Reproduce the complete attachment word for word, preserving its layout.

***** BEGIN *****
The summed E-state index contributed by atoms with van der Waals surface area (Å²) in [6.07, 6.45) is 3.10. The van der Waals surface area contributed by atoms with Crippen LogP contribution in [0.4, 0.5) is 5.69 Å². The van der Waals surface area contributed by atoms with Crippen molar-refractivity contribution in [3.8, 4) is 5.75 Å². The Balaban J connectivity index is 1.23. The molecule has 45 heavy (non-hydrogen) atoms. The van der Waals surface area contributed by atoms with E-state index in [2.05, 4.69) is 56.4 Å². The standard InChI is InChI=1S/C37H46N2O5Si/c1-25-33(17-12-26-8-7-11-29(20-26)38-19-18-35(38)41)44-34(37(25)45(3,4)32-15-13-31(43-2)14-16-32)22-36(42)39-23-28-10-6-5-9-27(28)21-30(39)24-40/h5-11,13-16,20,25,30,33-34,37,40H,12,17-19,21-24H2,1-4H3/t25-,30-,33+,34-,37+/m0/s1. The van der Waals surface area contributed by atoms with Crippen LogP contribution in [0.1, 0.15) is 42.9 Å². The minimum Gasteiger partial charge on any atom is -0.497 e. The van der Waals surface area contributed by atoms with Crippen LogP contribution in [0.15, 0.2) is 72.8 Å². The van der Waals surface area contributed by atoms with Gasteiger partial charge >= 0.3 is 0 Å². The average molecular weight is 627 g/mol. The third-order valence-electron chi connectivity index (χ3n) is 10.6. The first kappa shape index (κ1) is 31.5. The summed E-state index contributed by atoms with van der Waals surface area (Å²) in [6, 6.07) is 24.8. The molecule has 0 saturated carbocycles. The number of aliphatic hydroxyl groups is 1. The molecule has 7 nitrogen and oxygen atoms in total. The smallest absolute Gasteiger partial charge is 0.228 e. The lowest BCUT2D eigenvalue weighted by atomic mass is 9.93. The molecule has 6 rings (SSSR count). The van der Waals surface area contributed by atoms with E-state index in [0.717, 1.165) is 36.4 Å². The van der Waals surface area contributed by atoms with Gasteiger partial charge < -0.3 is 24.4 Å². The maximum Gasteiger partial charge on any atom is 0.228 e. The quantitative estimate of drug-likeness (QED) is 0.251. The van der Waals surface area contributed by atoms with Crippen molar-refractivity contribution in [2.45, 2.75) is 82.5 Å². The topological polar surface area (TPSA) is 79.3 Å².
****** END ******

The summed E-state index contributed by atoms with van der Waals surface area (Å²) in [6.07, 6.45) is 3.10. The van der Waals surface area contributed by atoms with Crippen LogP contribution in [0.4, 0.5) is 5.69 Å². The van der Waals surface area contributed by atoms with Crippen molar-refractivity contribution in [3.8, 4) is 5.75 Å². The Balaban J connectivity index is 1.23. The molecule has 45 heavy (non-hydrogen) atoms. The van der Waals surface area contributed by atoms with E-state index in [2.05, 4.69) is 56.4 Å². The standard InChI is InChI=1S/C37H46N2O5Si/c1-25-33(17-12-26-8-7-11-29(20-26)38-19-18-35(38)41)44-34(37(25)45(3,4)32-15-13-31(43-2)14-16-32)22-36(42)39-23-28-10-6-5-9-27(28)21-30(39)24-40/h5-11,13-16,20,25,30,33-34,37,40H,12,17-19,21-24H2,1-4H3/t25-,30-,33+,34-,37+/m0/s1. The van der Waals surface area contributed by atoms with Crippen LogP contribution in [0.1, 0.15) is 42.9 Å². The minimum Gasteiger partial charge on any atom is -0.497 e. The van der Waals surface area contributed by atoms with Crippen LogP contribution in [0.15, 0.2) is 72.8 Å². The van der Waals surface area contributed by atoms with Gasteiger partial charge >= 0.3 is 0 Å². The average molecular weight is 627 g/mol. The third-order valence-electron chi connectivity index (χ3n) is 10.6. The first kappa shape index (κ1) is 31.5. The summed E-state index contributed by atoms with van der Waals surface area (Å²) in [6, 6.07) is 24.8. The molecule has 0 saturated carbocycles. The number of aliphatic hydroxyl groups is 1. The molecule has 7 nitrogen and oxygen atoms in total. The smallest absolute Gasteiger partial charge is 0.228 e. The lowest BCUT2D eigenvalue weighted by atomic mass is 9.93. The molecule has 6 rings (SSSR count). The van der Waals surface area contributed by atoms with E-state index in [0.717, 1.165) is 36.4 Å². The van der Waals surface area contributed by atoms with Gasteiger partial charge < -0.3 is 24.4 Å². The maximum Gasteiger partial charge on any atom is 0.228 e. The quantitative estimate of drug-likeness (QED) is 0.251. The van der Waals surface area contributed by atoms with Crippen molar-refractivity contribution in [2.45, 2.75) is 82.5 Å². The topological polar surface area (TPSA) is 79.3 Å².